Our Human Relatives Butchered and Ate Each Other 1.45 Million Years Ago

Telltale marks on a bone from an early human’s leg could be the earliest evidence of cannibalism

Shine Bone With Cut Marks
Smithsonian National Museum of Natural History paleoanthropologist Briana Pobiner came across this hominin tibia in Kenya’s Nairobi National Museum. The magnified area shows cut marks. Jennifer Clark

Craving the meatiest chunk of the lower leg, a Paleolithic butcher struck again and again with a sharp stone blade, removing flesh from bone with practiced skill. When the job was done, this unknown ancient relative of ours was rewarded with a satisfying feast—from the body of another early human.

A recent discovery in a Kenyan museum—previously unnoticed cut marks on a 1.45-million-year-old shin bone—may be the oldest evidence of ancient human relatives butchering and presumably eating each other. Nine distinctive marks, oriented in the same direction, show repetitive cuts in the place where calf muscle attaches to bone, revealing a stone tool methodology typically used to remove meat. Two bite marks show a big cat also chomped on the bone at some point.

Because only the shin bone survives, researchers can’t say just which ancient species of Homo sapiens relative was cut up and devoured. They also don’t know whether the same species or a different relative stripped and presumably ate the calf muscle. If the two were the same species, the find may represent the earliest known example of cannibalism. If not, the grizzly tableau still represents one evolutionary cousin having another for dinner—and not as a guest.

“We just know that some tool-wielding hominin came and cut meat off of that bone,” says paleoanthropologist Briana Pobiner of the Smithsonian’s National Museum of Natural History, who studies the evolution of human diet. “The most plausible explanation is that they did that to eat it.”

Pobiner is a co-author of a study on the find published Monday in Scientific Reports.

Famed anthropologist Mary Leakey found the fossil in 1970 among many others in Kenya’s Turkana region. Pobiner came upon it in 2017 while examining collections in Kenya’s Nairobi National Museum. She was searching through bones of ancient human relatives for bite marks to learn more about which ancient animals preyed upon them, never expecting to find another human species among those predators—or at least among the scavengers.

“I’ve seen tool marks on many animal fossils from this area and time period, so I thought, Wow, I definitely know what this is,” Pobiner recalls. “But I also thought—Surprise! This is definitely not what I thought I would find.”

Although Pobiner thought the cut marks were clearly recognizable, she subjected them to a rigorous analysis. Using the same materials that dentists employ to make impressions of teeth, she molded the cut marks and sent them to co-author Michael Pante, a paleoanthropologist at Colorado State University. She shared no background information on where they were from or what she suspected they were.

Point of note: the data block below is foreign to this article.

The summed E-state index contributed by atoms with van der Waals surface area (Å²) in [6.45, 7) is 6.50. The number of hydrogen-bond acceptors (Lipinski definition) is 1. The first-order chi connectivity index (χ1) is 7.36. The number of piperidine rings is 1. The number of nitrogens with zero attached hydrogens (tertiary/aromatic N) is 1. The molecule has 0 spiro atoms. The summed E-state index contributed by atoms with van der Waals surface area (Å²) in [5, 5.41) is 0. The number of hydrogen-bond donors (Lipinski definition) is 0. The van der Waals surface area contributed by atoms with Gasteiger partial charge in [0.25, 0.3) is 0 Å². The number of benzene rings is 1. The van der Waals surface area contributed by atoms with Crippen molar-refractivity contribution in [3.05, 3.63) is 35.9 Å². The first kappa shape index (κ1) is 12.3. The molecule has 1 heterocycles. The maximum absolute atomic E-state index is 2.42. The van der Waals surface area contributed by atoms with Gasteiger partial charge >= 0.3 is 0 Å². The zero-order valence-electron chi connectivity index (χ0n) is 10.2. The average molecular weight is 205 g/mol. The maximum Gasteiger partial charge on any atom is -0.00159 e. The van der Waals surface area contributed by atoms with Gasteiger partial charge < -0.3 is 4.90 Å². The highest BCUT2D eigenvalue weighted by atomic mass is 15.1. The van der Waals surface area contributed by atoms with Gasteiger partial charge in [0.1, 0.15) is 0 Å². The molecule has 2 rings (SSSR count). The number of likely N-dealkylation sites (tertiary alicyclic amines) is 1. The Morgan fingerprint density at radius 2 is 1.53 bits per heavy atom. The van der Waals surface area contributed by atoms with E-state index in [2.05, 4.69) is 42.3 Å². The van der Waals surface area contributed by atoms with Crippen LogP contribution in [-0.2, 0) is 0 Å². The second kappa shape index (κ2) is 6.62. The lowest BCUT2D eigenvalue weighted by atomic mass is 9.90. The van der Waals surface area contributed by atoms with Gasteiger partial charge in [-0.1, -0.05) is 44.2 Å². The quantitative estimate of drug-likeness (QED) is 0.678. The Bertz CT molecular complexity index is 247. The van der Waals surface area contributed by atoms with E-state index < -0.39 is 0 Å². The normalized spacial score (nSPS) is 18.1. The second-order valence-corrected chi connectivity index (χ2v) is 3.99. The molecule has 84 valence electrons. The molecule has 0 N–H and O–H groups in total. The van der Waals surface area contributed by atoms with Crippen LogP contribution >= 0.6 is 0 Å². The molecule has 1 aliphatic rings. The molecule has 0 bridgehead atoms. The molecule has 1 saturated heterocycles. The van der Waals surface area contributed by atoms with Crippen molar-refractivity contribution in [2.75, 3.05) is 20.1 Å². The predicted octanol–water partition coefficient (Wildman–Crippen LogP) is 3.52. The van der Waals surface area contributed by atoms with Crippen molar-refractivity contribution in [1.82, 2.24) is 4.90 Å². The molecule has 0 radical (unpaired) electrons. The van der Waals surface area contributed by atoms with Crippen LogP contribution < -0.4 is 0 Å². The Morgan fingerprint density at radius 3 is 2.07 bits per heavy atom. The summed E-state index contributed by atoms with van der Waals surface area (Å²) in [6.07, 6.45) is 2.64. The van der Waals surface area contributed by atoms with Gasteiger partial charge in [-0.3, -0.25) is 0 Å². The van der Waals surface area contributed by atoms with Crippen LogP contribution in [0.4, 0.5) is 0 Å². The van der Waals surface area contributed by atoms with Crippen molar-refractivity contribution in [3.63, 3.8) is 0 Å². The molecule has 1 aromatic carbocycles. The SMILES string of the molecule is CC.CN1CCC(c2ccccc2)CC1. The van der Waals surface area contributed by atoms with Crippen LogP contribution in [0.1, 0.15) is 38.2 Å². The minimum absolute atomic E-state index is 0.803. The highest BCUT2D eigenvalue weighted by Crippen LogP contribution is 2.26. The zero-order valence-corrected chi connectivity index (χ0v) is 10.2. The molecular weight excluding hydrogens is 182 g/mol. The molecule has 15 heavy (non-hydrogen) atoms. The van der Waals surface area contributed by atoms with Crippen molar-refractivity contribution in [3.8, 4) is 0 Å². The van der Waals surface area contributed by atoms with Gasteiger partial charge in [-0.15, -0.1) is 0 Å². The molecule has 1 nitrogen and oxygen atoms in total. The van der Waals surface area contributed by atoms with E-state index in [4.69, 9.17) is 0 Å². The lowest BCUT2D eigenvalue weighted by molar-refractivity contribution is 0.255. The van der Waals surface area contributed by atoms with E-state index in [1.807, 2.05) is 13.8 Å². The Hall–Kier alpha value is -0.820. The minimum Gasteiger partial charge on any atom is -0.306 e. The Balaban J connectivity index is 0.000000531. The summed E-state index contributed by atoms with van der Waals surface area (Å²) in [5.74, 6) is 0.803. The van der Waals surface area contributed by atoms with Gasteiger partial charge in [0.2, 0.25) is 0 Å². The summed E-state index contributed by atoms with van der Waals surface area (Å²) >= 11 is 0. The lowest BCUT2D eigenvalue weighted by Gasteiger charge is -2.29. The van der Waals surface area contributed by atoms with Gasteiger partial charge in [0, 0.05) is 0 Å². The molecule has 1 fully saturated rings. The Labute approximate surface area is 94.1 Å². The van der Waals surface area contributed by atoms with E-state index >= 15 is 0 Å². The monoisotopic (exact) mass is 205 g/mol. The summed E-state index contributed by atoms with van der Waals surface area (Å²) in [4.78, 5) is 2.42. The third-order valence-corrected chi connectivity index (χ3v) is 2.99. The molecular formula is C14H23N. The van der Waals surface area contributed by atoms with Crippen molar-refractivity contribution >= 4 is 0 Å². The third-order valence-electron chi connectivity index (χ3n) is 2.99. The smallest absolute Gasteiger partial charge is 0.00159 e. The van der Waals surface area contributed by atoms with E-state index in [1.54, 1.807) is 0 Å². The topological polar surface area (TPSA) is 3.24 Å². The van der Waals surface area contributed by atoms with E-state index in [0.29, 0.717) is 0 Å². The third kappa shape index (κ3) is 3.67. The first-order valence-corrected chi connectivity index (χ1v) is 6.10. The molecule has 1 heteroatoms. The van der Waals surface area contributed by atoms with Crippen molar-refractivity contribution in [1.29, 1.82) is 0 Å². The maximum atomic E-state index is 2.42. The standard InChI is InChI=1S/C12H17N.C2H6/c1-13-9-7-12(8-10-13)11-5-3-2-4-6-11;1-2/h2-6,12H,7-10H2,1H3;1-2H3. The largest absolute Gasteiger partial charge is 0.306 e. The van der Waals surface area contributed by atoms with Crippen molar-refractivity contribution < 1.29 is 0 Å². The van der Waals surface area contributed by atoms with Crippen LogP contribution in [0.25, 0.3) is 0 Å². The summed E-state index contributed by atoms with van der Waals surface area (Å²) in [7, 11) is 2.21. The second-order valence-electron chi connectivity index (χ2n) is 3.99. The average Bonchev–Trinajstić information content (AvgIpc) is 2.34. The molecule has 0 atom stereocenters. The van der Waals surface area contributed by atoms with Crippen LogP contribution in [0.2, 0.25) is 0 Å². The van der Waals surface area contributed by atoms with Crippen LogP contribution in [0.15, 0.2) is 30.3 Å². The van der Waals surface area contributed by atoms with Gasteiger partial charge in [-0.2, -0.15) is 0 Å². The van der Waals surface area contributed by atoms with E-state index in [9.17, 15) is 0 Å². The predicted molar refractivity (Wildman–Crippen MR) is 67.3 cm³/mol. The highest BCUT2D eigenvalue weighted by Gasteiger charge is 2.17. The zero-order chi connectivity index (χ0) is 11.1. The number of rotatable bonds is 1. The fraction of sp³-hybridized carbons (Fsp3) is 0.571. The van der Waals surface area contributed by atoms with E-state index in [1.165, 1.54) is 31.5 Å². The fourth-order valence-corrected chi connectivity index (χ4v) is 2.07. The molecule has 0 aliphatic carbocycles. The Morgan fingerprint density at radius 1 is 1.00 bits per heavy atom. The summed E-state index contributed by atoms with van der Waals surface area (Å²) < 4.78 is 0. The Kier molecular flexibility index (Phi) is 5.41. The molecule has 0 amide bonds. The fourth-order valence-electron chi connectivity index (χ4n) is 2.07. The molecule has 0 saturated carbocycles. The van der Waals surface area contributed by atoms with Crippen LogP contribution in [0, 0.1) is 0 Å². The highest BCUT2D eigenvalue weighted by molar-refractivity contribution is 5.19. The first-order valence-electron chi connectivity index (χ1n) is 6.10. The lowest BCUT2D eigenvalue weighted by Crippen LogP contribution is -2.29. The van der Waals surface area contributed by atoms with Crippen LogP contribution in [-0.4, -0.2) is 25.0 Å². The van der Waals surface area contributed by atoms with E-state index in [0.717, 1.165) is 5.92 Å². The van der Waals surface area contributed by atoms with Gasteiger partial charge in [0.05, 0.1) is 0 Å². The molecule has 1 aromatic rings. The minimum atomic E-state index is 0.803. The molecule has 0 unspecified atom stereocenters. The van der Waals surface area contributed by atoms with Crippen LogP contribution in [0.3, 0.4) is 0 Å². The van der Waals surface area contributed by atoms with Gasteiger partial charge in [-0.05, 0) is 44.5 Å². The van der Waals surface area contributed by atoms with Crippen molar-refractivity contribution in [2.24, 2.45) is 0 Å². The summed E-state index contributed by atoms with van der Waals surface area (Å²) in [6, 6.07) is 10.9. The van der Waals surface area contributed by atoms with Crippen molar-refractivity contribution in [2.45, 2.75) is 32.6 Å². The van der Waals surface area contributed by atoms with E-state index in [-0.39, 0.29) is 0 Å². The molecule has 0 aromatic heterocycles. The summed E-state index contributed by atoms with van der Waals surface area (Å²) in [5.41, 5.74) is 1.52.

Pante and Trevor Keevil, a researcher at Purdue University’s Laboratory for Computational-Anthropology and Anthroinformatics, worked with a database of nearly 900 different tooth, butchery and other bone markings. These bone markings are modern, including bite marks from various carnivorous animals and cut marks from tools. Every one is of known origin—the better to identify unknown examples by comparison. Pante made 3D scans of the shin bone molds and compared them with his database entries to learn that 9 of the 11 marks were clearly created by stone tools, while two others were likely made by some variety of big cat. “The work that Michael Pante and Trevor Keevil did with all the modern marks is hugely important,” Pobiner says. “That’s how we can use the present to understand the past.”

Cut and Bite Marks on Shin Bone
Colorado State University paleoanthropologist Michael Pante identified nine marks as cut marks (1-4 and 7-11) and two as tooth marks (5 and 6). Jennifer Clark

But many aspects of the intriguing find remain beyond our understanding, including the identities of the two individuals involved—the victim and the butcher.

Since the shin bone’s discovery, researchers have suggested the dead hominin was a Paranthropus boisei or Homo erectus, but there’s no consensus as of yet. Scientists also don’t know what motivated the butcher. Palmira Saladié Ballesté, an archaeologist at the Catalan Institute of Human Paleoecology and Social Evolution, says researchers have a difficult time inferring much about the behaviors involved in the incident when they’re left with just a single bone showing signs of butchery. “However, in any case, it would involve the defleshing of a technologically advanced hominin by another technologically advanced one,” she says. “From this perspective, it can be considered cannibalism.”